ab·sent /ˈæbsṇt/ 形容詞
缺席的, 不在的, 缺乏的, 漫不經心的
ab·sent /ˈæbsṇt/ 動詞
Ab·sent v. t. [imp. & p. p. Absented; p. pr. & vb. n. Absenting.]
1. To take or withdraw (one's self) to such a distance as to prevent intercourse; -- used with the reflexive pronoun.
If after due summons any member absents himself, he is to be fined. --Addison.
2. To withhold from being present. [Obs.] “Go; for thy stay, not free, absents thee more.”
1. Being away from a place; withdrawn from a place; not present. “Expecting absent friends.”
2. Not existing; lacking; as, the part was rudimental or absent.
3. Inattentive to what is passing; absent-minded; preoccupied; as, an absent air.
What is commonly called an absent man is commonly either a very weak or a very affected man. --Chesterfield.
Syn: -- Absent, Abstracted.
Usage: These words both imply a lack of attention to surrounding objects. We speak of a man as absent when his thoughts wander unconsciously from present scenes or topics of discourse; we speak of him as abstracted when his mind (usually for a brief period) is drawn off from present things by some weighty matter for reflection. Absence of mind is usually the result of loose habits of thought; abstraction commonly arises either from engrossing interests and cares, or from unfortunate habits of association.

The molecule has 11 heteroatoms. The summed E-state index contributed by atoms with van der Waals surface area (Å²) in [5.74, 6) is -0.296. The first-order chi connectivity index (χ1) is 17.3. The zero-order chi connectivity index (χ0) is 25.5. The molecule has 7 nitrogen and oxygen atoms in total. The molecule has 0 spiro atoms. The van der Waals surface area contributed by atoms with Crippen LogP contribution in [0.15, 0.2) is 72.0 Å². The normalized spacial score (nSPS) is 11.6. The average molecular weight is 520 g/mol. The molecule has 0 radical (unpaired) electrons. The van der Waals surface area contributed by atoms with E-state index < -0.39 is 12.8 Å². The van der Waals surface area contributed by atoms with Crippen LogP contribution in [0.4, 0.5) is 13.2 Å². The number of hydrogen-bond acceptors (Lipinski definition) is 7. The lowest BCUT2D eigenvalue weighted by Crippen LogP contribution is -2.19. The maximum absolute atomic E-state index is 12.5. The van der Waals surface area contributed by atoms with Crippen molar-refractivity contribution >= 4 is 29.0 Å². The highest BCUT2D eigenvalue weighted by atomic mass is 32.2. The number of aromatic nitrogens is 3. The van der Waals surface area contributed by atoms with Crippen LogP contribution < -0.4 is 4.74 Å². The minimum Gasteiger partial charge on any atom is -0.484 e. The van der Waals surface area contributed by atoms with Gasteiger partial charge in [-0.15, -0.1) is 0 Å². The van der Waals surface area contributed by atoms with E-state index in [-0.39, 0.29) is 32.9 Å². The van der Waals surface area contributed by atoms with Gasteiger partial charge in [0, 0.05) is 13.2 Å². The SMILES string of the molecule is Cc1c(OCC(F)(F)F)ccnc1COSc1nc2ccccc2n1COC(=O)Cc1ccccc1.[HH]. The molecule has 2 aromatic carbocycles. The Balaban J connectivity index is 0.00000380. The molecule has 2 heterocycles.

adj 1: not in a specified place physically or mentally [ant: present]
2: lost in thought; showing preoccupation; "an absent stare";
"an absentminded professer"; "the scatty glancing quality
of a hyperactive but unfocused intelligence" [syn: absentminded,
v : go away or leave; "He absented himself" [syn: remove]